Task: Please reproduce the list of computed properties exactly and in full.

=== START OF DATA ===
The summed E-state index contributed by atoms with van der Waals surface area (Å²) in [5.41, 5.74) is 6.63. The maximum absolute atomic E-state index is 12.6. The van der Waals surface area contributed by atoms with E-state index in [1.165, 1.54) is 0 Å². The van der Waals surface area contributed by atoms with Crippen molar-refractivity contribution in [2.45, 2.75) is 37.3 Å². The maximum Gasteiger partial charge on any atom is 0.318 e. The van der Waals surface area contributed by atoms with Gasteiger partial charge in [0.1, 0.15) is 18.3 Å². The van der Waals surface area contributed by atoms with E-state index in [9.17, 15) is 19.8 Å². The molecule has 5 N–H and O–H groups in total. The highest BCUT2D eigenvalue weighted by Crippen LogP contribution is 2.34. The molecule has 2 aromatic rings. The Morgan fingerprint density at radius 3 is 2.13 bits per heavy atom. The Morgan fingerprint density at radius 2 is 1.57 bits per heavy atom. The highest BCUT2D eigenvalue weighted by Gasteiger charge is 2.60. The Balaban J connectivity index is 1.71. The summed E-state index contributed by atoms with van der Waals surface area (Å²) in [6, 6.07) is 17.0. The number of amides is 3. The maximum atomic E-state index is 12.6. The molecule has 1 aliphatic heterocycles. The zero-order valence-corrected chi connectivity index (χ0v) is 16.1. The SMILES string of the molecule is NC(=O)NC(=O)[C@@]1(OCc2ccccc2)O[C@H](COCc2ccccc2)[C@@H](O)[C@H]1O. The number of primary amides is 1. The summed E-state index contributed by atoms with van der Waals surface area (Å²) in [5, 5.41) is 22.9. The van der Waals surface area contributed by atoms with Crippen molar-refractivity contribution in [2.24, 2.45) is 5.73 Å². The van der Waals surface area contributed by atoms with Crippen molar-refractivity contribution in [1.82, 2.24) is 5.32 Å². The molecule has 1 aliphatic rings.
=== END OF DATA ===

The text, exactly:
The summed E-state index contributed by atoms with van der Waals surface area (Å²) in [5.41, 5.74) is 6.63. The maximum absolute atomic E-state index is 12.6. The van der Waals surface area contributed by atoms with E-state index in [1.165, 1.54) is 0 Å². The van der Waals surface area contributed by atoms with Crippen molar-refractivity contribution in [2.45, 2.75) is 37.3 Å². The maximum Gasteiger partial charge on any atom is 0.318 e. The van der Waals surface area contributed by atoms with Gasteiger partial charge in [0.1, 0.15) is 18.3 Å². The van der Waals surface area contributed by atoms with E-state index in [9.17, 15) is 19.8 Å². The molecule has 5 N–H and O–H groups in total. The highest BCUT2D eigenvalue weighted by Crippen LogP contribution is 2.34. The molecule has 2 aromatic rings. The Morgan fingerprint density at radius 3 is 2.13 bits per heavy atom. The Morgan fingerprint density at radius 2 is 1.57 bits per heavy atom. The highest BCUT2D eigenvalue weighted by Gasteiger charge is 2.60. The Balaban J connectivity index is 1.71. The summed E-state index contributed by atoms with van der Waals surface area (Å²) in [6, 6.07) is 17.0. The number of amides is 3. The maximum atomic E-state index is 12.6. The molecule has 1 aliphatic heterocycles. The zero-order valence-corrected chi connectivity index (χ0v) is 16.1. The SMILES string of the molecule is NC(=O)NC(=O)[C@@]1(OCc2ccccc2)O[C@H](COCc2ccccc2)[C@@H](O)[C@H]1O. The number of primary amides is 1. The summed E-state index contributed by atoms with van der Waals surface area (Å²) in [5, 5.41) is 22.9. The van der Waals surface area contributed by atoms with Crippen molar-refractivity contribution in [2.24, 2.45) is 5.73 Å². The van der Waals surface area contributed by atoms with Crippen molar-refractivity contribution in [1.82, 2.24) is 5.32 Å². The molecule has 1 aliphatic rings.